Let’s say you’re not a mountain biker yet. But you plan to buy a mountain bike after work and hit the trail tomorrow. If you live near Fantasy Island North Singletrack, you can go from “barely able to stay upright” to “total badass.” There are smooth, groomed places to get your flow on without taxing your skills or legs. And then there are steep, nasty climbs. Bermed corners. Jumps. Steep descents with tight switchbacks. Even a freakin’ mountain bike teeter-totter! And when you can clean the entire mountain bike trail, get a singlespeed and repeat.
One Feature Needed
I spent a few hours trying to ride as many Fantasy Island North Singletrack trails as possible, with few repeats. I was able to put in about 17 miles, though I probably could’ve gotten another four miles.
I did more backtracking than I’d prefer. If it’s even remotely possible, I’d love to see an outside loop running 12-15 miles added to the mountain bike trail network. Not easy, I know. But worth considering.
More From These Geniuses
This is a quality mountain bike trail network, not only in fun factor – they appear to be sustainable, too. I admit that some of the steep, switchbacked sections will probably need careful maintenance.
But the rest? So well done. I saw little in the way of erosion. If I were a public land manager interested in improving the trails I manage, I would contact the Fantasy Island North Singletrack crew and hook them up with a paid gig.
There is serious knowledge in these trails – just witness the awesomeness of Kimurel’s Hurl, two-tenths of a mile of mountain bike bobsledding! (Check the video and watch for Suicide Squirrel.) McDowell Mountain Regional Park officials have publicly mentioned a flow trail – well, I’d say the FINS team could nail it On.The.Head. Sign ’em up! And if I managed Estrella Mountain Regional Park, I’d pay them good money to work some magic on the currently tragic, sand-choked, no-flow-havin’ mess called the Competitive Track.
Some people who care have swung their shovels and other implements to make this mountain bike trail what it is. They even provide printed maps, as if the permanent maps posted throughout the trail network aren’t enough. Don’t live in the neighborhood? Too strapped for time? Pitch a few bucks into the handy cash receptacle at the trailhead. They deserve it.
The Maricopa County Parks system charges $6 per carload to enter and use the trails. Make of that what you will.
How to Get to Fantasy Island North Singletrack: Go south on Estrella Mountain Parkway from Interstate 10. Continue until you enter the Estrella Mountain Ranch community, and watch for Westar Drive. Head west, and park at either Westar Elementary School (NOT during school hours) or at the trailhead less than a mile up the road.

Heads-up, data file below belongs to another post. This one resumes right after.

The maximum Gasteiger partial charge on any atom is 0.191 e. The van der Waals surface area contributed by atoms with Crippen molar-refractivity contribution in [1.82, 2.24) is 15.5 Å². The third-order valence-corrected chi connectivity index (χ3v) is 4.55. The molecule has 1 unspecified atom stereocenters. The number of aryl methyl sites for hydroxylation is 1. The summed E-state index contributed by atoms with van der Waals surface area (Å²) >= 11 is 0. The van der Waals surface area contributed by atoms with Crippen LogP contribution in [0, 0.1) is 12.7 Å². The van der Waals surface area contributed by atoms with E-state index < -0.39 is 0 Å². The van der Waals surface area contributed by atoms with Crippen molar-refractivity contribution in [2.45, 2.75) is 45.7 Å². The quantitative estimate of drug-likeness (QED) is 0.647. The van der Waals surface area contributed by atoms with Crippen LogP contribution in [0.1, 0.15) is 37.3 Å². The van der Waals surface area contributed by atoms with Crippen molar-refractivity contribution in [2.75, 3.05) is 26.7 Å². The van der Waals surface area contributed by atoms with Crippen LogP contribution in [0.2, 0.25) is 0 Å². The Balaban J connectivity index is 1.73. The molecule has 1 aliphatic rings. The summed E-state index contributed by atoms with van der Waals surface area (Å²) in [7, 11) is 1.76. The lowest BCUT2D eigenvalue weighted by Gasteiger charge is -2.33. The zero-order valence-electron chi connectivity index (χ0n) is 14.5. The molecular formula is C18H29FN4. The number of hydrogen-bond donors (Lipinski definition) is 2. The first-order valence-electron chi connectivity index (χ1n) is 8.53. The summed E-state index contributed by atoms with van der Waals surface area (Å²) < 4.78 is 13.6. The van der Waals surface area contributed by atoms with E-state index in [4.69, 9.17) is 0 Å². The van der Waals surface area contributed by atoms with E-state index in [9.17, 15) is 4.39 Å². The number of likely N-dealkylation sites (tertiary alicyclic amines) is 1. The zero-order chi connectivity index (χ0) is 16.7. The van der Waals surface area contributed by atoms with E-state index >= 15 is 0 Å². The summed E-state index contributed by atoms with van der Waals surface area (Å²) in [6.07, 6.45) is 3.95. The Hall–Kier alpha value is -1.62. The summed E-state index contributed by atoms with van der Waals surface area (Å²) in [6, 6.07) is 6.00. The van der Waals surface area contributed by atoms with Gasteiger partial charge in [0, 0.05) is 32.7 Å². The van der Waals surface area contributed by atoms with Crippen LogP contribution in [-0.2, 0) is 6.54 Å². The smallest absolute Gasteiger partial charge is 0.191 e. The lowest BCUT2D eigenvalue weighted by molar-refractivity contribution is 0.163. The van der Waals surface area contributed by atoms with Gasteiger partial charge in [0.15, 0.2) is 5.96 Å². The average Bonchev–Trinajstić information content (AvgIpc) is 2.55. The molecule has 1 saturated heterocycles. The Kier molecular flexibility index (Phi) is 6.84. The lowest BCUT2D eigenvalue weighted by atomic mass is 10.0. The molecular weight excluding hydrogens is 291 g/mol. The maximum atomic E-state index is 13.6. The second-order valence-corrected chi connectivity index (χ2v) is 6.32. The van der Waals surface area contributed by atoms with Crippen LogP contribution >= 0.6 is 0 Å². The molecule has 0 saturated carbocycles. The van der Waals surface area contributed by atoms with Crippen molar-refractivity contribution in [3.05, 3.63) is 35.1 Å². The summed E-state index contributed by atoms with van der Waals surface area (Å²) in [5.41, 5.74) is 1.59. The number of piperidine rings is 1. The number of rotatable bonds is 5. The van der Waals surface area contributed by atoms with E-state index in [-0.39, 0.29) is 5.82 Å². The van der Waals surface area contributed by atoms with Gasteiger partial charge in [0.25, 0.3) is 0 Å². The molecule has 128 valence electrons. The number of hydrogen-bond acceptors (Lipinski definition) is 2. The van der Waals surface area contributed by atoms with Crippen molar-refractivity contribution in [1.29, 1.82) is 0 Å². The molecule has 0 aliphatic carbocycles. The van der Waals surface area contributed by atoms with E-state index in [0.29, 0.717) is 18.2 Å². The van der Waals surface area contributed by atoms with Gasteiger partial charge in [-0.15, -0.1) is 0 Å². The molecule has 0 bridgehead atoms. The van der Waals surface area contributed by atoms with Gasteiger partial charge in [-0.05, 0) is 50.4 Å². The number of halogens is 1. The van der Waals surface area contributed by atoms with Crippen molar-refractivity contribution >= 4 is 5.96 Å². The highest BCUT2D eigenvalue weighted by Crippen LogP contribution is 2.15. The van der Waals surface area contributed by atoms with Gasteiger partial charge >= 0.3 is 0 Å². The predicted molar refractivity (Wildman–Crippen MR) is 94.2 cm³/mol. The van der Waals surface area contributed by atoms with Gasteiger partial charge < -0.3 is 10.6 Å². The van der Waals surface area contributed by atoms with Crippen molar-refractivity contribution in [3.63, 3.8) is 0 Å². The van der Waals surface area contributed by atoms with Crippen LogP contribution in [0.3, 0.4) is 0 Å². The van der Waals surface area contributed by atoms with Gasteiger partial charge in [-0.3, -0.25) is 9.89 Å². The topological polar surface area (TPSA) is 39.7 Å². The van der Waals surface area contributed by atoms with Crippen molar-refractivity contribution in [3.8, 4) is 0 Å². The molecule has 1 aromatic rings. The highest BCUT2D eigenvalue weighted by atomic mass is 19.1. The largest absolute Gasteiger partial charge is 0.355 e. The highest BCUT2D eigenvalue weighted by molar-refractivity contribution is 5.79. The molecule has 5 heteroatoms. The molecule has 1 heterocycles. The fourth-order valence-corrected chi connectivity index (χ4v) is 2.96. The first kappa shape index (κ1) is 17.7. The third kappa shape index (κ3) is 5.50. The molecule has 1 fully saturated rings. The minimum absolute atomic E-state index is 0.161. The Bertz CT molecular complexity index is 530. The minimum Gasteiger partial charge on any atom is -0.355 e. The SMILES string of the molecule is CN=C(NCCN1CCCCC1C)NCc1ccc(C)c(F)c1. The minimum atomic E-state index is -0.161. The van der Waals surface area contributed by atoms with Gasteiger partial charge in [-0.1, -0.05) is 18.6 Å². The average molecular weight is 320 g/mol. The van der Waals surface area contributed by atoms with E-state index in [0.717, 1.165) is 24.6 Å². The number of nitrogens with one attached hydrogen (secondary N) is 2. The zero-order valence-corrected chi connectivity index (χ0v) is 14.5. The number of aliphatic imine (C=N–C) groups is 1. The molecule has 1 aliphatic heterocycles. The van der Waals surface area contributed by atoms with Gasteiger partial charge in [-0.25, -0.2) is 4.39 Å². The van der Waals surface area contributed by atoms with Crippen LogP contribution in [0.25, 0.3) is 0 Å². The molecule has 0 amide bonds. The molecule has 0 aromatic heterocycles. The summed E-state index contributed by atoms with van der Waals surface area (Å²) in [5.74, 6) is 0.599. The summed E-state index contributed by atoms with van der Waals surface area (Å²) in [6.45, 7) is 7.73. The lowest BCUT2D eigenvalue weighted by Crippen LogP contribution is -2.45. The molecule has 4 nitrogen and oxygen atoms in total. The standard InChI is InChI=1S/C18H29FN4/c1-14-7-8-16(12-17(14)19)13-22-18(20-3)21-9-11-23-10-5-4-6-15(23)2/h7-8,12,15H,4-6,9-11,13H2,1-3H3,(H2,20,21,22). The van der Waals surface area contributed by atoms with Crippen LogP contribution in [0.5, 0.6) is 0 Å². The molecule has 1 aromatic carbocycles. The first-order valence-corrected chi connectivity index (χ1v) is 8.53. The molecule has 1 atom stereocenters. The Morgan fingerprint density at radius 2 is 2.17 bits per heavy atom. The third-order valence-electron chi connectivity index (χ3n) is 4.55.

I just recently ran into an old classmate at an ad hoc high school reunion. He’d moved from the area, and mentioned that he was getting more into mountain biking, but isn’t sure where to ride here. Naturally, I promised him some tips … and then I thought, “hey, maybe some other people besides Mitch would dig some advice!”
So here are 5 places in the metro Phoenix area where you can ride. Each will offer something different. These are in no particular order. I’ve linked each to my buddy at MTBikeAZ.com, who has produced some fine maps and profiles! McDowell Mountain Regional Park: There is something for everyone here. The Competitive Loops host all sorts of races. You can choose from the Long Loop (about 9 miles), the Sport Loop and the Technical Loop (both about 3 miles). You can string them together for some uberloops. All require some skill to handle steep drops, breaking bumps, rocks and lots of loose nastiness. Speeds can run high. Leave your iPod at home … rattlesnakes love hanging out trailside, and your earbuds will mask their warning signal. And watch the trail closely – that big rock you’re zooming around just might be a desert tortoise! Also, the park offers a 15-mile loop called The Pemberton, aka Trail B. This is technically easier, a varitable mountain bike super highway. By the way, the MTBikeAZ site’s map of this is outdated. Pick up a fresh one when you come into the park. Some snobby riders will label it boring: Not true. It has all sorts of offshoots to explore – and if you’re not up for a 15-mile loop, it has lots of connections back to the trailhead to cut it short, some of which are so fast that you’ll arrive at the bottom before the sound of your tires on the ground does. The park entry fee is $6, and it’s a screaming deal: The race loops feature a beaut of a new bathroom. Trail B’s launching pad has a groovy restroom AND a vending machine!